An appeals court upheld an order compelling arbitration in Grubhub and Postmates’ drivers misclassification lawsuits; a hearing about another injunction blocking California’s AB 5 is scheduled for May, while another court is considering the constitutionality of the state’s Prop 22.
Postmates, Grubhub drivers must arbitrate. The US Court of Appeals for the First Circuit affirmed lower courts’ rulings compelling arbitration in the separate cases of Immediato v. Postmates and Levine v. Grubhub, Montaq reports. In sum, the court held that Postmates and Grubhub couriers are not actively engaged in the interstate transport of goods and, thus, are not within a class of workers exempt from arbitration under Section 1 of the Federal Arbitration Act (FAA), 9 U.S.C. Section 1.
Prop 22 constitutionality. A California appeals court heard oral arguments yesterday in San Francisco over whether it should uphold a lower court’s ruling that California’s independent contractor law, Proposition 22, is unenforceable and unconstitutional, the Los Angeles Times reported. The law, which allows ride-hailing and delivery services to classify their workers as independent contractors rather than employees, was initially approved by California voters in November 2020. However, it was later declared invalid by a judge in 2021 on the grounds that it violated the state’s constitution.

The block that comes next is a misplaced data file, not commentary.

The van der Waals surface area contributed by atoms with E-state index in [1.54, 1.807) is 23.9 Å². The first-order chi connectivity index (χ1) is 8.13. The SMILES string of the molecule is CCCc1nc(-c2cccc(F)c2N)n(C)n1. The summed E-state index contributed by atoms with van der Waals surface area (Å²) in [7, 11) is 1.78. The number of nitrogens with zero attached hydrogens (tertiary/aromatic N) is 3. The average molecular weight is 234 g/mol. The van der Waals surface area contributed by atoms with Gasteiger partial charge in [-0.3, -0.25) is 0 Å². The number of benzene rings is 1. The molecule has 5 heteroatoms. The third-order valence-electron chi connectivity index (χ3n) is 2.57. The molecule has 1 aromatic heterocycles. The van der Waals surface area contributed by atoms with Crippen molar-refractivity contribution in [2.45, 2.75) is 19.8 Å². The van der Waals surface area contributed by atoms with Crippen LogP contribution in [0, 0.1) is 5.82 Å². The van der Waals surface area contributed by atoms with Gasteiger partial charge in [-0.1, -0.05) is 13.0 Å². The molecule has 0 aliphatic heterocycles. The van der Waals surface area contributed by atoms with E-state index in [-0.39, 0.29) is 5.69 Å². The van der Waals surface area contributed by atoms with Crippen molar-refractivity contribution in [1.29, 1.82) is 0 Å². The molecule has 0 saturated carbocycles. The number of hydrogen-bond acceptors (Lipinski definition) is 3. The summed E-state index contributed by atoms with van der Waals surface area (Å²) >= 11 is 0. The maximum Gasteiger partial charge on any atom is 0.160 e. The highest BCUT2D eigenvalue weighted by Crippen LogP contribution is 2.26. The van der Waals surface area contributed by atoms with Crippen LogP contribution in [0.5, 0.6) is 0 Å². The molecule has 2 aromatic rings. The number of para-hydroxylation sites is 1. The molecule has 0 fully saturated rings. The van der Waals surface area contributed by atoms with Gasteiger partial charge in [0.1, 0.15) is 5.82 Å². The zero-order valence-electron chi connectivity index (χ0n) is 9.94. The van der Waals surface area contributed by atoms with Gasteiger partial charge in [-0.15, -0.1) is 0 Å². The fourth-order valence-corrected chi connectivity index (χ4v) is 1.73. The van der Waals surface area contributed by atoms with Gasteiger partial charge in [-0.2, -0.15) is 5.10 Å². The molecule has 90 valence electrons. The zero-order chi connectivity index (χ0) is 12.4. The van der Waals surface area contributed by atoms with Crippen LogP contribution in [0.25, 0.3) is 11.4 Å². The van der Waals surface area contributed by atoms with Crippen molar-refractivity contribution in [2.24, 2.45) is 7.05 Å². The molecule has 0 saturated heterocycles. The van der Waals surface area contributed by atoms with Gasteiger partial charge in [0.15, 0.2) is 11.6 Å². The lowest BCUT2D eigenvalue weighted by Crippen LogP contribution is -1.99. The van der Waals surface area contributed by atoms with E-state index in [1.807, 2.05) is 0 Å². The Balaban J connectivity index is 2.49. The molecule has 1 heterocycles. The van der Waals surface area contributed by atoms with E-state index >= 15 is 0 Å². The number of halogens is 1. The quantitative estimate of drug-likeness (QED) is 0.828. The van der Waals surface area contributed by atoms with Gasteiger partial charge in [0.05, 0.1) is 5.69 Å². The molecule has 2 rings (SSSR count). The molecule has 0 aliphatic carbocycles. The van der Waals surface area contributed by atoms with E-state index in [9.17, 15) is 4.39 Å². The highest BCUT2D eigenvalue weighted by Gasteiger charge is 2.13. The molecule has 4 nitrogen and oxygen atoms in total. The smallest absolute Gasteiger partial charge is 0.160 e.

AB 5 injunction. A federal district court in California won’t hold a hearing for a new preliminary injunction blocking independent contractor law AB 5 until May, FreightWaves reports, which means a new preliminary injunction stopping AB 5 from enforcement in the state will not be likely for five more months.
The US Supreme Court decision in June remained silent on the California Trucking Association’s case claiming the state’s AB 5 legislation violates federal law. An appellate court had overturned an earlier lower court decision from New Year’s Eve 2019 that AB 5 could not be enforced against the state’s trucking sector because of what Judge Roger Benitez saw was a conflict with other federal laws.